Incongruence effects in crossmodal emotional integration

Department of Psychiatry und Psychotherapy, RWTH Aachen University, Aachen, Germany.
NeuroImage (Impact Factor: 6.13). 10/2010; 54(3):2257-66. DOI: 10.1016/j.neuroimage.2010.10.047
Source: PubMed

ABSTRACT Emotions are often encountered in a multimodal fashion. Consequently, contextual framing by other modalities can alter the way that an emotional facial expression is perceived and lead to emotional conflict. Whole brain fMRI data was collected when 35 healthy subjects judged emotional expressions in faces while concurrently being exposed to emotional (scream, laughter) or neutral (yawning) sounds. The behavioral results showed that subjects rated fearful and neutral faces as being more fearful when accompanied by screams than compared to yawns (and laughs for fearful faces). Moreover, the imaging data revealed that incongruence of emotional valence between faces and sounds led to increased activation in the middle cingulate cortex, right superior frontal cortex, right supplementary motor area as well as the right temporoparietal junction. Against expectations no incongruence effects could be found in the amygdala. Further analyses revealed that, independent of emotional valence congruency, the left amygdala was consistently activated when the information from both modalities was emotional. If a neutral stimulus was present in one modality and emotional in the other, activation in the left amygdala was significantly attenuated. These results indicate that incongruence of emotional valence in audiovisual integration activates a cingulate-fronto-parietal network involved in conflict monitoring and resolution. Furthermore in audiovisual pairing amygdala responses seem to signal also the absence of any neutral feature rather than only the presence of an emotionally charged one.


Available from: Simon B Eickhoff, Jun 02, 2015
1 Follower
  • Source
    Klinische Neurophysiologie 03/2013; 44(01). DOI:10.1055/s-0033-1337198 · 0.33 Impact Factor
  • Source
    [Show abstract] [Hide abstract]
    ABSTRACT: Alterations in the processing of emotional stimuli (e.g., facial expressions, prosody, music) have repeatedly been reported in patients with major depression. Such impairments may result from the likewise prevalent executive deficits in these patients. However, studies investigating this relationship are rare. Moreover, most studies to date have only assessed impairments in unimodal emotional processing, whereas in real life, emotions are primarily conveyed through more than just one sensory channel. The current study therefore aimed at investigating multi-modal emotional processing in patients with depression and to assess the relationship between emotional and neurocognitive impairments. Fourty one patients suffering from major depression and 41 never-depressed healthy controls participated in an audiovisual (faces-sounds) emotional integration paradigm as well as a neurocognitive test battery. Our results showed that depressed patients were specifically impaired in the processing of positive auditory stimuli as they rated faces significantly more fearful when presented with happy than with neutral sounds. Such an effect was absent in controls. Findings in emotional processing in patients did not correlate with Beck's depression inventory score. Furthermore, neurocognitive findings revealed significant group differences for two of the tests. The effects found in audiovisual emotional processing, however, did not correlate with performance in the neurocognitive tests. In summary, our results underline the diversity of impairments going along with depression and indicate that deficits found for unimodal emotional processing cannot trivially be generalized to deficits in a multi-modal setting. The mechanisms of impairments therefore might be far more complex than previously thought. Our findings furthermore contradict the assumption that emotional processing deficits in major depression are associated with impaired attention or inhibitory functioning.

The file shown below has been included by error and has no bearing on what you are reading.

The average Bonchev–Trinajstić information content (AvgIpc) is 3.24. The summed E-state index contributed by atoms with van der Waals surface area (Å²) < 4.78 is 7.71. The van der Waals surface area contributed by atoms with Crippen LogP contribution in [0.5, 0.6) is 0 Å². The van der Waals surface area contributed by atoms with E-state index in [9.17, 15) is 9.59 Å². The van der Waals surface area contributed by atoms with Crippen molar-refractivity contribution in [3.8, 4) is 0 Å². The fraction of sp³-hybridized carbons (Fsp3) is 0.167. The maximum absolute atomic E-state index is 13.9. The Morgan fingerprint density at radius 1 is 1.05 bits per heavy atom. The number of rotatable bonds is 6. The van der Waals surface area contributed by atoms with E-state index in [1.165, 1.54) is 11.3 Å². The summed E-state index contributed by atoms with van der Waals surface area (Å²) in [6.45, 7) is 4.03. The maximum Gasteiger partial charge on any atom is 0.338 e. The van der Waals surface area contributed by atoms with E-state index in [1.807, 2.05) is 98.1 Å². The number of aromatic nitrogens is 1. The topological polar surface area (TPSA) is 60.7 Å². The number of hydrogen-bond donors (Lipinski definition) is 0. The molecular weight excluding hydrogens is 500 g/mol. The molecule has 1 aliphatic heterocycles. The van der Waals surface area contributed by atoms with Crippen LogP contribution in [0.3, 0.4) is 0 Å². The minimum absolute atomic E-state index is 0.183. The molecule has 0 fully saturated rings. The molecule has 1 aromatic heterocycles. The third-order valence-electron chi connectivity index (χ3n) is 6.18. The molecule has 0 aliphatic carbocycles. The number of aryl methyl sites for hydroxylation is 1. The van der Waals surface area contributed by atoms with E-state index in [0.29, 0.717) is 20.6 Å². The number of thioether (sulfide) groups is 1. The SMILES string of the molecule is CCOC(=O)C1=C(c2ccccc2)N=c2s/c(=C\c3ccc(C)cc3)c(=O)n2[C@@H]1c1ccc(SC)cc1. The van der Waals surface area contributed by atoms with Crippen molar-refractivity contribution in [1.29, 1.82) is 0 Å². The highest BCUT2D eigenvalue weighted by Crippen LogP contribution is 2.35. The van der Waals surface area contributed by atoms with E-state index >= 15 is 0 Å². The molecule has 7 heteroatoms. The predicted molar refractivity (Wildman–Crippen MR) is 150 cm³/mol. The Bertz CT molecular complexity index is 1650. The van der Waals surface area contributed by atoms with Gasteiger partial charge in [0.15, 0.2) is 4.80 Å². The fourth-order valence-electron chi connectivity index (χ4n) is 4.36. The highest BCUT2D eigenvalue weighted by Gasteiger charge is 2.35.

Frontiers in Integrative Neuroscience 01/2015; 9:3. DOI:10.3389/fnint.2015.00003
  • [Show abstract] [Hide abstract]
    ABSTRACT: People convey their emotional state in their face and voice. We present an audio-visual data set uniquely suited for the study of multi-modal emotion expression and perception. The data set consists of facial and vocal emotional expressions in sentences spoken in a range of basic emotional states (happy, sad, anger, fear, disgust, and neutral). 7,442 clips of 91 actors with diverse ethnic backgrounds were rated by multiple raters in three modalities: audio, visual, and audio-visual. Categorical emotion labels and real-value intensity values for the perceived emotion were collected using crowd-sourcing from 2,443 raters. The human recognition of intended emotion for the audio-only, visual-only, and audio-visual data are 40.9%, 58.2% and 63.6% respectively. Recognition rates are highest for neutral, followed by happy, anger, disgust, fear, and sad. Average intensity levels of emotion are rated highest for visual-only perception. The accurate recognition of disgust and fear requires simultaneous audio-visual cues, while anger and happiness can be well recognized based on evidence from a single modality. The large dataset we introduce can be used to probe other questions concerning the audio-visual perception of emotion.
    IEEE Transactions on Affective Computing 10/2014; 5(4):377-390. DOI:10.1109/TAFFC.2014.2336244 · 3.47 Impact Factor